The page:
Ministers order another overhaul after huge surge in spending fails to reverse decline in patient numbers

NHS dentistry is to undergo another major shake-up – just three years after the last time it was reformed.

At the Department of Health yesterday was like Groundhog Day as ministers accepted a report recommending – once again – a switch of focus from the drill and fill philosophy of the past and its replacement by a new emphasis on maintaining oral health. The changes are to be introduced following heavy criticism of the 2006 dental contract, which had the same aim but saw extra investment in NHS dentistry worth billions of pounds rewarded with a decline in the number of patients treated. In two years the number of patients receiving NHS dental treatment fell by more than a million.

The recommendations in the new report, which are to be piloted in the autumn, will see a return to patient registration backed by a capitation payment – as demanded by the Tories – and a new payment for quality of care. To cover the extra costs, payments for activity such as fillings will be reduced.

Patients will continue to pay NHS charges, which traditionally have covered 80 per cent of the cost of treatment, but these could be divided into up to 10 payment bands, compared with the existing three, to tie them more closely to the amount of work done.

One of the criticisms of the existing contract is that under the three-band charging system, one filling attracts the same fee for the dentist as six fillings (band two).

Under the new proposals, designed to incentivise long-term care, greater financial weight will be placed on looking after the patient's oral health and less on the speed with which they can drill and fill. Dentists could in the future receive more than half their total income from the registration and quality of care payments, with less than half coming from the amount of dental activity carried out.

Professor Jimmy Steele of Newcastle University, who chaired the review, said NHS dentistry had had "a very difficult time over recent years." Good oral health and the quality of the service, should be the benchmarks by which success was measured, his report said. "So long as we see value for taxpayer's money as measured by the production of fillings, dentures, extractions or crowns , rather than improvements in oral health, it will be difficult to escape the cycle of intervention and repair that is the legacy of a different age."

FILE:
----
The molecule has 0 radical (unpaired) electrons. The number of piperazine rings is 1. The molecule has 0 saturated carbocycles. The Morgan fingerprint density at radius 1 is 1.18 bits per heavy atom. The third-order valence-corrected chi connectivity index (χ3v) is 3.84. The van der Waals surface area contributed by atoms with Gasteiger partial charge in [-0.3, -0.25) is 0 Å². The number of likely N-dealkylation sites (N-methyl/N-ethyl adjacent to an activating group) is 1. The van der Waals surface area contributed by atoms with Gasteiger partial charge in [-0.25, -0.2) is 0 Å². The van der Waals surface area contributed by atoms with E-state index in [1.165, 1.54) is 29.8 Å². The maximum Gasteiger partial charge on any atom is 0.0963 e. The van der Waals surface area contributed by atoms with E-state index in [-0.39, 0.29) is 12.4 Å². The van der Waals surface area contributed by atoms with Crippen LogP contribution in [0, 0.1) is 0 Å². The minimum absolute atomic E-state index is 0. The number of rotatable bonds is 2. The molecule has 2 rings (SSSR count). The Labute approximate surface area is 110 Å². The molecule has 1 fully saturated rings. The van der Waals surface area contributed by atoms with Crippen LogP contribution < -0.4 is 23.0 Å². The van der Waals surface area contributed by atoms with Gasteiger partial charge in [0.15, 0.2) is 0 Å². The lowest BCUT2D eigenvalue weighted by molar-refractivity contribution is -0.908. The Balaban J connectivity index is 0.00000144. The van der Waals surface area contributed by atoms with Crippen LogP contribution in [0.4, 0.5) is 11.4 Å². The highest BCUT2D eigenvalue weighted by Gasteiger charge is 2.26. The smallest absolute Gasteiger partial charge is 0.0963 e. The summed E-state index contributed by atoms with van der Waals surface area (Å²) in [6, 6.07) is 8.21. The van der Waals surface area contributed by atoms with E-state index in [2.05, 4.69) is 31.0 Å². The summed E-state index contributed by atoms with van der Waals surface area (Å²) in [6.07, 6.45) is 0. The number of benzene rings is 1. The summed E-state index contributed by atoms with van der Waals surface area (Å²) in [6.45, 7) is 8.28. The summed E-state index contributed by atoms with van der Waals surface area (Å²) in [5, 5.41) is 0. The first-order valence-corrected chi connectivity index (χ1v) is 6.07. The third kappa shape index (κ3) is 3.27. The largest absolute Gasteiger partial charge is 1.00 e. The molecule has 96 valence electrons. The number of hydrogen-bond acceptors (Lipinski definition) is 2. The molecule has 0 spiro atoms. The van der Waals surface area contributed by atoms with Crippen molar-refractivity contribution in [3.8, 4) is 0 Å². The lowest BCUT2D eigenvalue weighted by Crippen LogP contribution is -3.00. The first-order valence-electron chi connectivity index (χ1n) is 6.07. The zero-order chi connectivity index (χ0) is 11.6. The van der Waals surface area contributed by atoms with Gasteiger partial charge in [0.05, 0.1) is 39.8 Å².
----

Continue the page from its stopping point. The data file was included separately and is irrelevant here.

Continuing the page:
Capitation payments will be adjusted according to the demographics of the practice – with extra weighting in areas of deprivation – and quality would be assessed against measures including how often patients were recalled for treatment, increases or decreases in the rate of restoration in a sample of patients, and the proportion of patients attending for emergency care or requiring antibiotics.

Andy Burnham, the Health Secretary, denied the 2006 contract had been a failure but added: "I recognise this is an area of unfinished business. We have to make sure the NHS is on the right path." The British Dental Association welcomed the move away from "target driven payments" and pledged to co-operate with the pilots.

The Tories said the review was "bad news for the Government." Shadow Health Secretary, Andrew Lansley said: "The review's proposed shift from 'dental activity' to 'oral health' is a clear rejection of the structure of the Labour dental contract and an endorsement of Conservative proposals."

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